Manganese and its compounds


Main Industries and Occupations at Risk

  • Milling of manganese ore;
  • Manufacture of dry-cell batteries (manganese dioxide);
  • Iron and steel industry as a reagent to reduce sulphur and oxygen;
  • Manganese electroplating;
  • Manufacture of paints, varnishes, inks and dyes, fertilisers, feed additives, disinfectants and bleaching agents, glass and ceramics (decolouriser and colouring agent);
  • Manufacture of matches and fireworks;
  • Manufacture of potassium permanganate;
  • Welding operations with manganese-coated rods;
  • Water treatment;
  • Exposure to fuel additive methylcyclopentadienyl manganese tricarbonyl (MMT) and mangafodipir to increase octane level of gasoline and improve anti-knock properties of fuel.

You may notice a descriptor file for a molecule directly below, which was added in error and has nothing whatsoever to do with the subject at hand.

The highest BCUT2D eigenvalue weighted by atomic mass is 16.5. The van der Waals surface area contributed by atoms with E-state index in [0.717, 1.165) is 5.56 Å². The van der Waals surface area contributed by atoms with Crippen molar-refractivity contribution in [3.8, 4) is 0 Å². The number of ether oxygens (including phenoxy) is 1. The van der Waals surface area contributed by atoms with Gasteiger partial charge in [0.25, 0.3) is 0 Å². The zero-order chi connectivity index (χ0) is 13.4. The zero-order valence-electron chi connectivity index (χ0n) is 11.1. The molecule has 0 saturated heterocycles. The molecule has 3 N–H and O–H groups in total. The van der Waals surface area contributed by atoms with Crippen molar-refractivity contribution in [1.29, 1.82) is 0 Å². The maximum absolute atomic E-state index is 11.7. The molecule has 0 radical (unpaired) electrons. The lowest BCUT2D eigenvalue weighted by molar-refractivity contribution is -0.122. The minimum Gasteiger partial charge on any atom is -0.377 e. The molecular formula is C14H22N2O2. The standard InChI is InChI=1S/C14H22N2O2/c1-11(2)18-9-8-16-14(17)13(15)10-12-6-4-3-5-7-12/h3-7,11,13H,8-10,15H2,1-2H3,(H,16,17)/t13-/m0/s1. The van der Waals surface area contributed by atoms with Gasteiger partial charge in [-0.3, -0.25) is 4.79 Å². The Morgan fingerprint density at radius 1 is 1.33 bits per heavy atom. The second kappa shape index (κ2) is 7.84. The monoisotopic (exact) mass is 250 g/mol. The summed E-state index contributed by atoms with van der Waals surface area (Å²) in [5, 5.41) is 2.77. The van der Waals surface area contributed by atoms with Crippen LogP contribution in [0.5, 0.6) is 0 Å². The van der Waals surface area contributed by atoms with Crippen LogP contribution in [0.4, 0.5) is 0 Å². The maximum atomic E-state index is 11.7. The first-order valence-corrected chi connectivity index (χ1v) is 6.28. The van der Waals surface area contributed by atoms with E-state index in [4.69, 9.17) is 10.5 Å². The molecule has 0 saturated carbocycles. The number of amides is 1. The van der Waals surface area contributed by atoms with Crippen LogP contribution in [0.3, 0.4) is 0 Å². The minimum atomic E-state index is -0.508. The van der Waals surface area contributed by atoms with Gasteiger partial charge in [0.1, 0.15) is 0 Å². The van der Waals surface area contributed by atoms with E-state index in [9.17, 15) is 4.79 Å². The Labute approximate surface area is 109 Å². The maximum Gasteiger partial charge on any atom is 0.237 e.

Medical Examinations


  • Any exposure to manganese and its compounds

Types of Tests and Frequency of Examinations

  • Pre-placement medical examination: within three months of exposure
    • Clinical examination shall include a detailed medical and work history with emphasis on:
      • i.  past, present and anticipated future exposure to manganese;
      • ii.  behavioural and neurological changes (speech and emotional disturbances, hypertonia, tremor, equilibrium, gait, handwriting and adiadochokinesis).
    • Test:
      • i.  Urine manganese (U-Mn) estimation on post-shift urine specimen collected at end of workweek, corrected to SG of 1.016.
    • Unfit for exposure to manganese:
      • i.  Persons diagnosed with Parkinsonism.
  • Periodic medical examinations: every 12 months
    • Clinical examination with particular emphasis on the CNS;
      • Estimation of urinary manganese (U-Mn) estimation a post-shift urine specimen at collected end of workweek, corrected to SG of 1.016
      • BTLV for urinary manganese (U-Mn) = 50 mcg/L     Action level for U-Mn = 40 mcg/L